And so we charge on into the new landscape. It is cold and bleak. And it is dominated by the comprehensive spending review.
While I am not as pessimistic as some Uncut contributors (you, Dan Hodges) about how the announcement played out last week, we shouldn’t for a moment think it was a good week for the Labour party, or, more importantly, for the country.
Even accounting for a little slanting of questions and selective reporting of the answers, the YouGov poll in last week’s Sun was sobering. Taken after the CSR announcement, it suggested that 47 per cent of respondents blamed the last Labour government for the programme of cuts compared to 17 per cent who blamed the Tory-Lib Dem coalition that is making them, and 20 per cent who cast a plague on both our houses. Sure, respondents didn’t get the option to blame the bankers – but even accounting for that bias, the figures suggest that the Tory message machine is having some considerable success.
Michael Dugher is right, of course, that we must not let ministers cement the idea that the Conservative prescription is as inevitable and necessary in 2010 as people have come to believe it was in 1979.
Alan Johnson’s manner of countering this relentless propaganda was one of the causes for optimism among the gloom last week.
There was nothing strikingly new in Alan’s two basic points that: a) this financial situation was not simply caused by a spendthrift Labour government; and b) cutting on this scale will make things worse, not better. But the message was communicated in a way that gave hope, for the first time in a long time, that some of it might actually sink in.
That is not to denigrate Alistair Darling, whose presence in the top team is going to be very sorely missed. But the guy who was in the economic hot seat when we lost an election is always going to struggle to break through, particularly in a period when all focus was on contrasting the then economic visions of the leadership candidates.
Coming from the home office, Alan simply does not have that baggage, and his charismatic ability to tell it straight and simple is unparalleled. He is exactly what we need right now.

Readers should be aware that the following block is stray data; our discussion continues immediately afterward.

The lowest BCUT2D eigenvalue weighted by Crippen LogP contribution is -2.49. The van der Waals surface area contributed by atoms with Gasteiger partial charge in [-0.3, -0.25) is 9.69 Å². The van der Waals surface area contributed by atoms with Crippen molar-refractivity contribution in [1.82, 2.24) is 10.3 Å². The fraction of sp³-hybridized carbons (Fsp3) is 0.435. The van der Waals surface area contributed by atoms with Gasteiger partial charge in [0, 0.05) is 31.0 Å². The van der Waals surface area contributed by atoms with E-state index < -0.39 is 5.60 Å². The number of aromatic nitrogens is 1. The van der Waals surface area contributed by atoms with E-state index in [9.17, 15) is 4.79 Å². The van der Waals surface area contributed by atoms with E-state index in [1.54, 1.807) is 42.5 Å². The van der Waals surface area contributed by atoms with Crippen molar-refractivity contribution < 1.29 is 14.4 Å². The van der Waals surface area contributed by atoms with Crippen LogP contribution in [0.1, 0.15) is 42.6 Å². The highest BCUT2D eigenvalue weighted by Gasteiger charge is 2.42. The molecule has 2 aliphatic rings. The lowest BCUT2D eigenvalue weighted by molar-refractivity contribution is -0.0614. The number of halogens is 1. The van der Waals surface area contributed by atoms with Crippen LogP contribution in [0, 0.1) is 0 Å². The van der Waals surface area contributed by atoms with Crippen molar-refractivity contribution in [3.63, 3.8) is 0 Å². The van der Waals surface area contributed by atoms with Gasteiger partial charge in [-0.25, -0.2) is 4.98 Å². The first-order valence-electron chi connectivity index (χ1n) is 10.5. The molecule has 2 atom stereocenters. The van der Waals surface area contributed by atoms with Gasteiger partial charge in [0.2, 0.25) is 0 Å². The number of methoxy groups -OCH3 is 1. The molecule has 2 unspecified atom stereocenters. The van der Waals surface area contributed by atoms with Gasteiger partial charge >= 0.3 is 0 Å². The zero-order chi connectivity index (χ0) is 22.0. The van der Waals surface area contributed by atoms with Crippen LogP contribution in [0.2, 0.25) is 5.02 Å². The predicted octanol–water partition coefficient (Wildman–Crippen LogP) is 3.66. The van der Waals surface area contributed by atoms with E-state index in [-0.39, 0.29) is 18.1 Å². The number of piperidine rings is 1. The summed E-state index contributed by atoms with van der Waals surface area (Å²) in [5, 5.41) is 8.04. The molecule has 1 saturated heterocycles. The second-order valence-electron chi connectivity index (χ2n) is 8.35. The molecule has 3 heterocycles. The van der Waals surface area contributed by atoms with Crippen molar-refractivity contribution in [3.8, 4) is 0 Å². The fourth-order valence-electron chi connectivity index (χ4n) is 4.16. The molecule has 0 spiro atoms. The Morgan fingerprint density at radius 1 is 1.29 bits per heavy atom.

Another cause for hope is the exposure of flaws in the man who is doing so much to drive forward this period of Conservative hegemony. One of George Osborne’s colleagues told me last week that he was concerned that the chancellor might run into trouble because he looks to have absorbed some of the dubious arts of presentation that he used to deride, fairly or otherwise, when he faced Gordon Brown at the despatch box.
There was the crude expectations management played out in the press: some groups who got a terrible deal last week were actually fairly upbeat because they believed they had been spared even greater carnage predicted in the newspapers. Then there were the claims about protected budgets in certain areas that look highly dubious under scrutiny.
We shouldn’t get carried away – the manner in which a 30 per cent budget cut is presented to the nation is somewhat less important than the effect it has on the ground. But it does matter. The relatively easy ride in the media for Messrs Osborne and Cameron is likely to continue for some time. But a public and press who have come to believe, fairly or unfairly again, that they were occasionally taken for a ride by Labour will ultimately take a dim view of someone who routinely tries to manipulate them.
The manner in which we stand up for people who are going to suffer terribly in the years to come is going to be critically important. As will be our success in setting out the economic folly of cuts on a scale that will damage our growth rate, needlessly hurt people trying to get on, and irrevocably damage key national capabilities.
But even more important will be the vision we set out when the cuts have happened. If the new government has its way, we will be going into the election with a balanced budget and the state withdrawn from many areas that taxpayers currently support.
We can point out that the country and public finances would have been in better shape had we cut more carefully, prioritising jobs and growth instead of allowing the UK economy to bump along the bottom.
But once the damage has been done, that will be part of our analysis of the Tories’ record. It won’t answer the question of what we would do to put it right.
At that point, the British people are going to ask us what route we would take to make the country better, and listen seriously to the directions we give them. We can’t simply tell them that we shouldn’t be starting from here.
John Woodcock is Labour and Cooperative MP for Barrow and Furness.